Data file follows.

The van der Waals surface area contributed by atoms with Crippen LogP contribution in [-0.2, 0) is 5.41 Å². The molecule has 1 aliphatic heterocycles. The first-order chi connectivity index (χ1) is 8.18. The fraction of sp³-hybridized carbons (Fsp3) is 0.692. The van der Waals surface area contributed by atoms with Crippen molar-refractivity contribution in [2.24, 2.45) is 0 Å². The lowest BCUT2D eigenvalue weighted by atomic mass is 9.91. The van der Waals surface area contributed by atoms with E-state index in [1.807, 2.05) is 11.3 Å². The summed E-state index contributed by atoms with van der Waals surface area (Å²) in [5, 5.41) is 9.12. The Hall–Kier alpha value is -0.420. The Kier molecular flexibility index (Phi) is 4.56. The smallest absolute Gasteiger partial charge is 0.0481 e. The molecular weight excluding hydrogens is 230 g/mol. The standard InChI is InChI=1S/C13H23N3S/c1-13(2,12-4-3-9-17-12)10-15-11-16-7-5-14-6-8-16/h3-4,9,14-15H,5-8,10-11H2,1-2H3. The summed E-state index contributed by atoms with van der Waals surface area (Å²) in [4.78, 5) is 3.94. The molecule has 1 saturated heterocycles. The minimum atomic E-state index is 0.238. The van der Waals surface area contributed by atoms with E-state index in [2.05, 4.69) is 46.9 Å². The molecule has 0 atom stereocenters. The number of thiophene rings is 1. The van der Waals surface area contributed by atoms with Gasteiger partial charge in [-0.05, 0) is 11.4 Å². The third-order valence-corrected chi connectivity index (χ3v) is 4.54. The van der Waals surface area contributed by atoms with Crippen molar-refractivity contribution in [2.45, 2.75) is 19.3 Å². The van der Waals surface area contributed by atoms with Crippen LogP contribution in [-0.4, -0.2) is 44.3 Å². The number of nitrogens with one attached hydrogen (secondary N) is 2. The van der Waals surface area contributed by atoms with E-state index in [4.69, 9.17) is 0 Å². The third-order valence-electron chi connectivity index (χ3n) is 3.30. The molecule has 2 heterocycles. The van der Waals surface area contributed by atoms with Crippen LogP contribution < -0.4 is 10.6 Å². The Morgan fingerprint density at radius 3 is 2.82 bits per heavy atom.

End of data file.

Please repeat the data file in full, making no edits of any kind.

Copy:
The van der Waals surface area contributed by atoms with Crippen LogP contribution in [-0.2, 0) is 5.41 Å². The molecule has 1 aliphatic heterocycles. The first-order chi connectivity index (χ1) is 8.18. The fraction of sp³-hybridized carbons (Fsp3) is 0.692. The van der Waals surface area contributed by atoms with Crippen molar-refractivity contribution in [2.24, 2.45) is 0 Å². The lowest BCUT2D eigenvalue weighted by atomic mass is 9.91. The van der Waals surface area contributed by atoms with E-state index in [1.807, 2.05) is 11.3 Å². The summed E-state index contributed by atoms with van der Waals surface area (Å²) in [5, 5.41) is 9.12. The Hall–Kier alpha value is -0.420. The Kier molecular flexibility index (Phi) is 4.56. The smallest absolute Gasteiger partial charge is 0.0481 e. The molecular weight excluding hydrogens is 230 g/mol. The standard InChI is InChI=1S/C13H23N3S/c1-13(2,12-4-3-9-17-12)10-15-11-16-7-5-14-6-8-16/h3-4,9,14-15H,5-8,10-11H2,1-2H3. The summed E-state index contributed by atoms with van der Waals surface area (Å²) in [4.78, 5) is 3.94. The molecule has 1 saturated heterocycles. The minimum atomic E-state index is 0.238. The van der Waals surface area contributed by atoms with E-state index in [2.05, 4.69) is 46.9 Å². The molecule has 0 atom stereocenters. The number of thiophene rings is 1. The van der Waals surface area contributed by atoms with Gasteiger partial charge in [-0.05, 0) is 11.4 Å². The third-order valence-corrected chi connectivity index (χ3v) is 4.54. The van der Waals surface area contributed by atoms with Crippen molar-refractivity contribution in [2.45, 2.75) is 19.3 Å². The van der Waals surface area contributed by atoms with Crippen LogP contribution in [-0.4, -0.2) is 44.3 Å². The number of nitrogens with one attached hydrogen (secondary N) is 2. The van der Waals surface area contributed by atoms with E-state index in [4.69, 9.17) is 0 Å². The third-order valence-electron chi connectivity index (χ3n) is 3.30. The molecule has 2 heterocycles. The van der Waals surface area contributed by atoms with Crippen LogP contribution < -0.4 is 10.6 Å². The Morgan fingerprint density at radius 3 is 2.82 bits per heavy atom.